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Panoramic view from the hilltop town of Taormina toward the beaches.

Panoramic view from the hilltop town of Taormina toward the beaches. (Lisa Novak / S&S)

TAORMINA, Italy

Perched on a hill high above the Ionian Sea is the Sicilian town of Taormina. Nestled between two of Sicily’s major cities — Messina and Catania — Taormina overlooks sandy beaches and is only about a 45-minute drive from Europe’s largest active volcano, Mount Etna.

Both ancient and modern, the town offers visitors a feast of sights, history and activities including beautiful coastlines, public gardens, entertainment venues and a modern cultural center.

When you arrive in the lower level of the town, near the beach, you’ll notice a huge parking structure. While you may be tempted to drive up into the town from here, parking options are few on the hilltop streets and traffic officers are liberal in issuing tickets there. Advice: Use the parking structure. There are some shuttle buses that take visitors to the top of the hill where the main part of town lies. Either way, wear a good pair of walking shoes. The streets are steep.

The bottom part of Taormina is for the sun worshippers. Beaches offer ample opportunity for all kinds of water activities including surfing, sailing, scuba diving and snorkeling.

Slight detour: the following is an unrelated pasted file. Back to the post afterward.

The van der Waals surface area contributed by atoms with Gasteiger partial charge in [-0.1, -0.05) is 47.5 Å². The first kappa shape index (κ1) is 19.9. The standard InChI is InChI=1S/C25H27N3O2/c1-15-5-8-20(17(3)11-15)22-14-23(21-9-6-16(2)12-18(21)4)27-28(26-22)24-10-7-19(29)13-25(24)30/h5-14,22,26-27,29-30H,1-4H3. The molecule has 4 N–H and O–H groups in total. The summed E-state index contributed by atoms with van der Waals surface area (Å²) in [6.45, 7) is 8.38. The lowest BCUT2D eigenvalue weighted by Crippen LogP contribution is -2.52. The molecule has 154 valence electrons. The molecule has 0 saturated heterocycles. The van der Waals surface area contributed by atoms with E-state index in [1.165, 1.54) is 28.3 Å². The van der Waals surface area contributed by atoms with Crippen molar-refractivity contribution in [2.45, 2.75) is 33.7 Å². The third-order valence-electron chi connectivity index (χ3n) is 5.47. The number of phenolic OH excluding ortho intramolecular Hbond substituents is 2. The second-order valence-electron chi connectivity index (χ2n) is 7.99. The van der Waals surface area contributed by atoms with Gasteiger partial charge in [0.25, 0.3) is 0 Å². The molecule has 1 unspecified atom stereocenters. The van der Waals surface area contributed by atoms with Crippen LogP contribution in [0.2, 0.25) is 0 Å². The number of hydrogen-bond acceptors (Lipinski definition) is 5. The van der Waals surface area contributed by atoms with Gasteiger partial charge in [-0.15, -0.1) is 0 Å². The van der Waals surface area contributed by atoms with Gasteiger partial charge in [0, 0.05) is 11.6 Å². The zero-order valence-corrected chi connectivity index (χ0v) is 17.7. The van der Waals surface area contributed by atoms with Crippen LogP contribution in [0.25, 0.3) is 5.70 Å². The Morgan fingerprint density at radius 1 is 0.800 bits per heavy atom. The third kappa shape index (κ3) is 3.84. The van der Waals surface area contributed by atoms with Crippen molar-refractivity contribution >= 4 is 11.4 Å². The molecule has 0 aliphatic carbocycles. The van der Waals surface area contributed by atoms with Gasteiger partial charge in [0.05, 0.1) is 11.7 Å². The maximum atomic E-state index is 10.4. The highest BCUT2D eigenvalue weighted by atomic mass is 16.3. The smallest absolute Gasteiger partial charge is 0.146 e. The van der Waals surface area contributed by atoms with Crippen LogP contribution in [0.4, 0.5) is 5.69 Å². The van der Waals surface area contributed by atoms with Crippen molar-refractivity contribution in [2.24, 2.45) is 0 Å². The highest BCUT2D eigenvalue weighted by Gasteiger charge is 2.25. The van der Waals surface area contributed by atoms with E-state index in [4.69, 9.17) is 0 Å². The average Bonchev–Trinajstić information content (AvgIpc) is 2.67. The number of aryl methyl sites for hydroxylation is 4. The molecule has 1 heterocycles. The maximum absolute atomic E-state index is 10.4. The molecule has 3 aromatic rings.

Successive conquerors all left their mark on Taormina. There’s a Roman "odeon," or theater, dating from the first century. An ancient Greek amphitheater, still used for concerts and stage productions, dates from the third century. Other antiquities include the 13th century Cathedral of San Nicola and the 14th century Palazzo del Duca Santo Stefano. All stand well-preserved and easily accessible.

Most visitors congregate around Corso Umberto and the surrounding streets. This is the main shopping area with loads of stores selling the main exports — ceramics, embroidered lace, lots of coral and natural-stone jewelry, cameos and artwork. There are a few antique shops and art galleries as well.

This is a great place to sample traditional Sicilian foods, which include lots of seafood, eggplant and pasta.

Many of the food shops sell marzipan – a confection made of almond paste with lots of sugar, molded into just about any shape. Imagine edible Play-Doh in the hands of Michelangelo. Food is the most popular theme for marzipan, specifically fruits, fish and pastries. La Bottega Del Buongustaio deli has some of the most realistic marzipan shapes along with other Sicilian delicacies.

Taormina manages to mix the old and the new — ancient buildings stand alongside modern glass-and-metal structures. And while it is a world-renowned resort area, the hoards of invading tourists aren’t as numerous as in locations such as Capri and Sorrento. If you vacation in those places, you may want to head to Taormina – just for a quick get-away.


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